"But really, these sites aren’t about connecting and reconnecting. They’re a platform for self-branding."
I really don’t agree with, or even understand, the point Stein is trying to make in this article in Time, because even in non-technology enabled social networks there is an element of branding. Stein’s critique of social networks primarily reflects a generational gap (and he’s 5 years younger than me), which he gives himself away on with his repeated lament on the loss of privacy. Stein seems to lose sight of the fact that privacy is not being taken away from me but rather that I am opting-out of a private exchange format.
His assertion that these sites are not about connecting and reconnecting is absurd on it’s face, contrary to how millions of people are using these web services everyday.
Here’s how I’m using just a few of these networks:
1) I do stay connected with friends and colleagues, and reconnect with those I have lost contact with (Linkedin is actually very good on this point). The ability to reconnect with someone you met once but never stayed connected to is invaluable.
2) In network messaging has shifted me away from email, which will never go away but has seen it’s utility plummet as more and more crap requires filtering. With Facebook messaging I don’t have to deal with spam, occupational or otherwise, and only those in my friends list can email me.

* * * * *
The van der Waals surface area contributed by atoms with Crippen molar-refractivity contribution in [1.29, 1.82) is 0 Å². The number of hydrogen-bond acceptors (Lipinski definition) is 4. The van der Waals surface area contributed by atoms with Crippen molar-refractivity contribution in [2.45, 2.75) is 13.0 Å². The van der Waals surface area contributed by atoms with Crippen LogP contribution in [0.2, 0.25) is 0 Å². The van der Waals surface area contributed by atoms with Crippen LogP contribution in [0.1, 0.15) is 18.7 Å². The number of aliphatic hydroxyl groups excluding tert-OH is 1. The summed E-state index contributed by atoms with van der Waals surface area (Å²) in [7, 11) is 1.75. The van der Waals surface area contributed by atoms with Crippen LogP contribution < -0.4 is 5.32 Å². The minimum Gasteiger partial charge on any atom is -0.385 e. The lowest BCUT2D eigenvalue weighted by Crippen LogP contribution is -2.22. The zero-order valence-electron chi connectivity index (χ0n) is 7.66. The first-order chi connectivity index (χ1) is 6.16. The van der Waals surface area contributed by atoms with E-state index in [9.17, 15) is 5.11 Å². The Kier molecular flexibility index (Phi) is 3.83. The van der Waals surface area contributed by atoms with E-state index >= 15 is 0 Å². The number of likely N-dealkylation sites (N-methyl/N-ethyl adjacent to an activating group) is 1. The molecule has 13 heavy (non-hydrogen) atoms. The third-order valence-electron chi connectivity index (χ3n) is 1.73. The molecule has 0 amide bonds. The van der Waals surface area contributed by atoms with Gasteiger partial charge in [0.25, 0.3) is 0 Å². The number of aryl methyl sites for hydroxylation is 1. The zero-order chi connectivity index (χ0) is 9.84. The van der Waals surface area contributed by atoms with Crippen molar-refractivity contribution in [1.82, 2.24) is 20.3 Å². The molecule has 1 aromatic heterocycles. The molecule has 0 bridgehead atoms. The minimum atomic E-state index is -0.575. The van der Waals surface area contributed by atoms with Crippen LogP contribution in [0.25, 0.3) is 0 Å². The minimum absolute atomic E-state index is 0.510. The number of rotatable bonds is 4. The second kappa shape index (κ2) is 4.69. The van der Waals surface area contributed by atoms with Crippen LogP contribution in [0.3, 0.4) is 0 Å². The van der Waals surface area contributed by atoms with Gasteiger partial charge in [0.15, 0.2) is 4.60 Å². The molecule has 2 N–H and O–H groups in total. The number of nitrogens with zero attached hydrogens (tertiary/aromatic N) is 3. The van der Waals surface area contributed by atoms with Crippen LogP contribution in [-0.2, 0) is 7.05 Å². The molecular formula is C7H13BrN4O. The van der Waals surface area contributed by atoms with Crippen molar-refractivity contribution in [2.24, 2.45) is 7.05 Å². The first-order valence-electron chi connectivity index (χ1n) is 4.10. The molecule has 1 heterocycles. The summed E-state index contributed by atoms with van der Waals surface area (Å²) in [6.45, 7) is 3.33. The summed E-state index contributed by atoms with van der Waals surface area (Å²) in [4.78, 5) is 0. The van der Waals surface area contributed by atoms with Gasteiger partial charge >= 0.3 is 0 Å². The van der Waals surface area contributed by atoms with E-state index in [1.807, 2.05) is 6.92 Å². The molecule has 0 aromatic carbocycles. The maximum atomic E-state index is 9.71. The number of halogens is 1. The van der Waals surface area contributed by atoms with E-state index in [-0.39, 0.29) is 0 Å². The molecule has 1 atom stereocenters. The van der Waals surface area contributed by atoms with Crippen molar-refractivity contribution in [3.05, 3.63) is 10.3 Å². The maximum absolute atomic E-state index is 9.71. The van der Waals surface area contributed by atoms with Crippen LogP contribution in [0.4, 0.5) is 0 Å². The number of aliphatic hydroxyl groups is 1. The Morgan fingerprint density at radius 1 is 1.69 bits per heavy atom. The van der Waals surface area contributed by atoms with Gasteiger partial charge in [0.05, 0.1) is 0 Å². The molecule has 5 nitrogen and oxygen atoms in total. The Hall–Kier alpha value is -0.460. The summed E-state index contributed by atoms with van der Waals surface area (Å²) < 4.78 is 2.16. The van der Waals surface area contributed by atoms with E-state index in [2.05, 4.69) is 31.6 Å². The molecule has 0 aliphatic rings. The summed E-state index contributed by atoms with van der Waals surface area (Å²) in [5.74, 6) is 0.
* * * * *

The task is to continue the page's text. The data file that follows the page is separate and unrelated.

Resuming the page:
3) With Facebook and Plaxo Pulse I get a slice of what my friends, real friends or acquaintances, are doing. The Facebook groups that people join provides an interesting perspective on their personalities. On a related note, I am increasingly convinced that Facebook groups are not discussion groups in the traditional definition, but rather a statement you make about a belief you hold, a cause you want to support, or something that interests you.
4) Twitter is something I am not a fervent fan of but I do see the value of microblogging as a way of broadcasting to a group of followers what you are doing, where you are, interesting links, and fragments of conversations that are jumping off points. I rarely use the direct messaging feature in Twitter.
5) Plaxo Pulse is something new for me, as is FriendFeed, but both are premised on the notion that we already have enough networks to participate in, and as a result we particapate in several. Pulse and FriendFeed capture "transaction" data from a broad range of source networks, for example "jeff added a Flickr photo" or "Jeff posted a Twitter message" or "Jeff added a blog post".
My main disagreement with Stein is that he is suggesting that self-branding is dishonest in nature. We brand ourselves constantly and managing one’s brand is increasingly a defining elemcnt of professional success. I view some elements of self-branding, such as expressing my technical and business interests, as a first step in reaching out to people with similar interests, the end result hopefully being mutual gain.
Stein’s writing about the dishonesty of self-branding is all the more ironic by the fact that he has a wikipedia entry. Now there’s self branding for you!
Tags: Social networks